I, like perhaps many others reading this, grew up on Channel 4’s Football Italia of the 1990s - intrigued and drawn in by an alternate football culture to the one at home – mesmerised by the shows of colour and passion in the stands. But the biggest draw of all was the absolute wealth of top players.
Paul Gascoigne’s arrival in Serie A took English interest in Italian football to a whole new level, but he was just one of a galaxy of star names in Italy at the time, which included the likes of Roberto Baggio, Ruud Gullit, Gabriel Batistuta, Stefan Effenberg, Frank Rijkaard, Nicola Berti, Beppe Signori, Sosa, Roberto Mancini, Jean-Pierre Papin, Marco van Basten, Florian Raducioiu, Gianluca Vialli, Fabrizio Ravanelli… I could go on and on, and I’ve not even mentioned a single defender there. To put it simply, Italy’s top-flight was the number one place to be, the world’s single biggest collection of top-class footballers.
The modern day Serie A cannot yet claim to boast such a level of riches, but this is a league now very much on the up and once again building stocks of the world’s top players. Just this week Roma confirmed the arrival of Monchi from Sevilla, a world-renowned recruiter. Saturday saw an announcement that Naples-born Lorenzo Insigne had pledged his long-term future to his home-town club. That came hot on the heels of news that Paulo Dybala had agreed a new deal with Juventus. Two other players who agreed improved long-term contracts in the recent past are Mauro Icardi and Andrea Belotti, two of the most valuable assets in world football right now.
Whilst delighting supporters of their respective clubs by staying put, all these players will also have pleased those people in the offices of Serie A whose job it is to sell and promote the league’s brand. Top talent attracts more top talent, which drives fan interest, which drives revenues, which attracts more top talent, which drives more interest… you get the picture.
The Premier League has achieved these desirable conditions better than any other league in the world, but I believe Serie A is catching up, and I don’t just mean in terms of the proliferation of star players. It’s taken a lot longer that many would’ve wanted, but several Serie A clubs are now beginning new stadium projects, well aware of the huge benefits it can bring, as proved by Juventus who, as ever, were well ahead of the curve on this. Smaller but much fuller venues is the way forward, and, as Serie A attempts to attract a greater global audience, this matters a great deal. TV viewers in another country switching on to see vast empty stadia are quite understandably going to question why they should spend an hour-and-a-half watching a game that even the local population don’t appear inspired enough to go and see.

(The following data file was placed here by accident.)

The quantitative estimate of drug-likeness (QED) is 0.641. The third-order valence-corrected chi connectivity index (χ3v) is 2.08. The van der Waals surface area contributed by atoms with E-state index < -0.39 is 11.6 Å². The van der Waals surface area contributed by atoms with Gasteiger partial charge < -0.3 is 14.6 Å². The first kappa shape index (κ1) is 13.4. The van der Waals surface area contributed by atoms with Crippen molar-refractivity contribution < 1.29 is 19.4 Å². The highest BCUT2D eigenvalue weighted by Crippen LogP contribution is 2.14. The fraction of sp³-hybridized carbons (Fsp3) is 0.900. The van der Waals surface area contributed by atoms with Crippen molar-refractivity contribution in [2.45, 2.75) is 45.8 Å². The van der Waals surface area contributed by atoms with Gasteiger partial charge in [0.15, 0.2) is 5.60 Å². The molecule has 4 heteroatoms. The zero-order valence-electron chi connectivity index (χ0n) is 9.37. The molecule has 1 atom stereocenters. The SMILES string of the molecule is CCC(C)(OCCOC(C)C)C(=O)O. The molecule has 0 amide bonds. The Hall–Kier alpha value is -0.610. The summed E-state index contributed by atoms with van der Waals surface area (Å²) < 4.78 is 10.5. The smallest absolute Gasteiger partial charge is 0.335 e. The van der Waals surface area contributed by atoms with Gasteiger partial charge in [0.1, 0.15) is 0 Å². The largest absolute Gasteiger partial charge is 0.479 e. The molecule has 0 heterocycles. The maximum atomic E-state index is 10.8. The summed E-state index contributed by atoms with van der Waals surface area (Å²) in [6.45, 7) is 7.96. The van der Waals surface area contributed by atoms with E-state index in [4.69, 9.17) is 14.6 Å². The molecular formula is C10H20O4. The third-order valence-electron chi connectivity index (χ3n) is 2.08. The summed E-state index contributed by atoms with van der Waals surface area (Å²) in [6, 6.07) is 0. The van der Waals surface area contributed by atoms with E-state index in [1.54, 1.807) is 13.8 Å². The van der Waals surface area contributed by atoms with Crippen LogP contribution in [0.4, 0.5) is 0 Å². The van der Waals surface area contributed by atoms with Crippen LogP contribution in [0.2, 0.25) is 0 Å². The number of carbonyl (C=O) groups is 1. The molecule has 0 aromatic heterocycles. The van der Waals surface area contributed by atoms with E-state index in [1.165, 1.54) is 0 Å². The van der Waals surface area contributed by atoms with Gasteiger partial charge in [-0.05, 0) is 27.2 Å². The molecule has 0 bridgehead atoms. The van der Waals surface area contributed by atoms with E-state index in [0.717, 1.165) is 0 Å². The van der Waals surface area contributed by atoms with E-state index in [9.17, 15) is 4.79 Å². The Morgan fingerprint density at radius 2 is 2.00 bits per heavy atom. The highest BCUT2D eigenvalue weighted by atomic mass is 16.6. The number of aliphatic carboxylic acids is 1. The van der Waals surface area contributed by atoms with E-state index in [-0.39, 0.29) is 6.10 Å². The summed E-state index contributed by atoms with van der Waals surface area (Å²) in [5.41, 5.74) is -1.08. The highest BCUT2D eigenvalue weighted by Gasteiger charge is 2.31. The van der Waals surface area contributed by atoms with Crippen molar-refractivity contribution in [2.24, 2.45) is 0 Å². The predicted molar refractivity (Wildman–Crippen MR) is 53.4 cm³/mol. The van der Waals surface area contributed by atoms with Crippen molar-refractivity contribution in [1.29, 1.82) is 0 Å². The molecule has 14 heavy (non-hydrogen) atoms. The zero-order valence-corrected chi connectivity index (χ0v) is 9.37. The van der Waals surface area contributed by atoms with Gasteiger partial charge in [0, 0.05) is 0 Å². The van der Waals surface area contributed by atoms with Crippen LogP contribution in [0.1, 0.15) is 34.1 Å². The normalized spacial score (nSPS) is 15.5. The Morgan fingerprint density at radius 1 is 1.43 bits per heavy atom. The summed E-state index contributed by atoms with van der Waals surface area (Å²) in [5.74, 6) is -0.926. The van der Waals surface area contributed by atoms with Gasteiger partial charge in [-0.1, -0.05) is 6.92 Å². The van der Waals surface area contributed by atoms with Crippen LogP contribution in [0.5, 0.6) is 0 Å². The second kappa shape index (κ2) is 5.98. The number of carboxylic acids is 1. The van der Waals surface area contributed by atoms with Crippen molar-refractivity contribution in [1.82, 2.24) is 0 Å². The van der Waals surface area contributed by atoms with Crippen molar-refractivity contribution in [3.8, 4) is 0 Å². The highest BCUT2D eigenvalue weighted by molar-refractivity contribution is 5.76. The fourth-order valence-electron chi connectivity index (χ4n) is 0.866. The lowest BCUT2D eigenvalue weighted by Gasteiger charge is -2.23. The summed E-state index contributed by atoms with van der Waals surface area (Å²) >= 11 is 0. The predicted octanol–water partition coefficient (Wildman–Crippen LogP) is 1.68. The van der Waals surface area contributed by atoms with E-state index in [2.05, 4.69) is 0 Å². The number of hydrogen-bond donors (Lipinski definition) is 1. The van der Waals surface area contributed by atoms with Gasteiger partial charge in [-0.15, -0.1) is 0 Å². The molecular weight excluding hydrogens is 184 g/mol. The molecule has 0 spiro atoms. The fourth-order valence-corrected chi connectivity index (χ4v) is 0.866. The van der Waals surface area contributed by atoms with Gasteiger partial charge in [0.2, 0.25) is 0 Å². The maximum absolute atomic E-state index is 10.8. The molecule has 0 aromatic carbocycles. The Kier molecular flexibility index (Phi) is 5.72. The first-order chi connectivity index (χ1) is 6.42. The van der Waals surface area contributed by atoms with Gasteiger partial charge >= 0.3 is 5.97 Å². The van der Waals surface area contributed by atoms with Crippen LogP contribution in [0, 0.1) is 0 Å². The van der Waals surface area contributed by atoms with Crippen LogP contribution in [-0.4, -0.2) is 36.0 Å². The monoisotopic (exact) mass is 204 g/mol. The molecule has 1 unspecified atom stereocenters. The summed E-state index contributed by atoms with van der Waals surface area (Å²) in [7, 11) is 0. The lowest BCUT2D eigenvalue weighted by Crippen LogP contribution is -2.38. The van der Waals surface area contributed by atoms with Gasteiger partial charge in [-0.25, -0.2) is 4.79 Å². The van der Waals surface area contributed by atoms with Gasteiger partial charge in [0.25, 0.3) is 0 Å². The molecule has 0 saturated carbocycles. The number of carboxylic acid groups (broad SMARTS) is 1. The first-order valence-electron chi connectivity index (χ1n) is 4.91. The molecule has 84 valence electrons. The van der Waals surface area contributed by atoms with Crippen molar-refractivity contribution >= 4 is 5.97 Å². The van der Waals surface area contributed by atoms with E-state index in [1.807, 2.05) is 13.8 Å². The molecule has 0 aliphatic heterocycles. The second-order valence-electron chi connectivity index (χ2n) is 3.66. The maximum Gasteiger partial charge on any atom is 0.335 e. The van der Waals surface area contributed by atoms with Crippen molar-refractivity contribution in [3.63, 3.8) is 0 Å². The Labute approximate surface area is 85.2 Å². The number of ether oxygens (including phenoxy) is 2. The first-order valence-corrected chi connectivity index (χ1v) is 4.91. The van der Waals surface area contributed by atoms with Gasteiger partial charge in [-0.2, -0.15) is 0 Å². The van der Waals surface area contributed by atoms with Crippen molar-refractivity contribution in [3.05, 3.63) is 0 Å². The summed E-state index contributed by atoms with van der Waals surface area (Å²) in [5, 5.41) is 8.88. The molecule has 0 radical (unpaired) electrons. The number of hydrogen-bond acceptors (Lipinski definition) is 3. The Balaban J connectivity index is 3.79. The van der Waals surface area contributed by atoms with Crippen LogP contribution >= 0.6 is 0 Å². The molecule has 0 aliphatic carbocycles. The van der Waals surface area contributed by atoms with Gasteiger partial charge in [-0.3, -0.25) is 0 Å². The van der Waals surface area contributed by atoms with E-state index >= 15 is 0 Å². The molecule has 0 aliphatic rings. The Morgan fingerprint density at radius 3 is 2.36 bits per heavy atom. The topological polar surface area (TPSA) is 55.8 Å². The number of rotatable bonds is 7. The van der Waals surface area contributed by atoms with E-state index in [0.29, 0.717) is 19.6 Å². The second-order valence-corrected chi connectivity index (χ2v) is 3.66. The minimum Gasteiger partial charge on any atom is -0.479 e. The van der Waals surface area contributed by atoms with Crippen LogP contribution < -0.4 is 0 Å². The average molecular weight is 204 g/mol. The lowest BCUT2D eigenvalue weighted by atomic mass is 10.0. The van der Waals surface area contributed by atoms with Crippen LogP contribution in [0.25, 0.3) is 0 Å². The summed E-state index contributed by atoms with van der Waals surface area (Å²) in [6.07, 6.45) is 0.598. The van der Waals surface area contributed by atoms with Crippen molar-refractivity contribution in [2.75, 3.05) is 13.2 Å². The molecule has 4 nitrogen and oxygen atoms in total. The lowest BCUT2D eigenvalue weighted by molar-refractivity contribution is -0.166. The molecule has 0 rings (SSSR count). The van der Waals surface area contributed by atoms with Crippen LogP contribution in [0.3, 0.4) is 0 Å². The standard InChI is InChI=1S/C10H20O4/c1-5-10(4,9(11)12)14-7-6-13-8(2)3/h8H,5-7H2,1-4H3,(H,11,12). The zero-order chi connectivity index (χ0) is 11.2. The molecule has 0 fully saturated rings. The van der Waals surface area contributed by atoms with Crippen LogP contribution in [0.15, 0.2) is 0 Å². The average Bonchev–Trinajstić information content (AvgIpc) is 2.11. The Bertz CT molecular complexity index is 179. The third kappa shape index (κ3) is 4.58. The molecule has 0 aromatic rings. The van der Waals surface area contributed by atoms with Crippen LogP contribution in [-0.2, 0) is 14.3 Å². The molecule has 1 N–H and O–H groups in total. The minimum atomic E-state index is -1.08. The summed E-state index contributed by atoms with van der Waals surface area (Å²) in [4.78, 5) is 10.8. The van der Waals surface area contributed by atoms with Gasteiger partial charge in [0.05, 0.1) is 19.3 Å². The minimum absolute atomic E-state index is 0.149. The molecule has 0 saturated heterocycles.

The recent Milan derby was played in front of a complete sell-out at San Siro which looked absolutely magnificent in the sunshine, and while the 12:30 kick-off time was criticised in some quarters, it helped attract a record global TV audience in excess of 800 million people, who were treated to one of the games of the season.
Attacking spectacles like that are absolutely crucial to spreading the word far and wide that this is a league not just with great rivalries and tremendous history, but hugely entertaining football and goals - lots and lots of goals. It still never ceases to amaze me how many people still think Italian football is slow, ultra-defensive and low-scoring – it couldn’t be further from the truth. Six players have already scored 20 goals or more in Serie A this season – at the time of writing the Premier League, La Liga and Ligue 1 each have two, and the Bundesliga has three.
There have been 17 hat-tricks scored in Italy’s top-flight this season – that’s compared to 13 in the Bundesliga, and nine each in the Premier League, La Liga and Ligue 1. Serie A averages 2.87 goals-per-game, of Europe’s top-five leagues only La Liga (2.89) exceeds that.
All this said, it’s perhaps a little ironic that right now the country’s best team is being quite rightly lauded for an ability to defend majestically, and on the biggest stage too. Juventus made Barcelona’s much-celebrated front three look relatively toothless in the Champions League quarter-finals and haven’t conceded a goal in the competition for 531 minutes. But this isn’t a defensive Bianconeri side, far from it - the country’s standard bearer right now seems to have found an almost perfect balance between defence and attack.
They are good enough to win the Champions League, and if they do, for the first time since 1996, it will be another big boost to the image of Serie A and its world-wide marketability. You could say something very similar about the kudos that a strong national side brings, and the future looks very bright in that respect too. Players like Gianluigi Donnarumma, Alessio Romagnoli, Mattia Caldara, Daniele Rugani, Roberto Gagliardini, Marco Verratti and Andrea Belotti all have several tournaments in them potentially. Donnarumma might even make the 2038 World Cup!
All but one of those talents play their football in Serie A, which still has ground to make up in terms of attracting the best ‘off the peg’ talent from elsewhere – but as far as developing and retaining top players is concerned, it is right up there with the best already.
Italy’s top-flight of the near future might look a lot different to the one many of us enjoyed greatly on Channel 4 in the 90s, but I think it’s got the potential to be just as good to watch.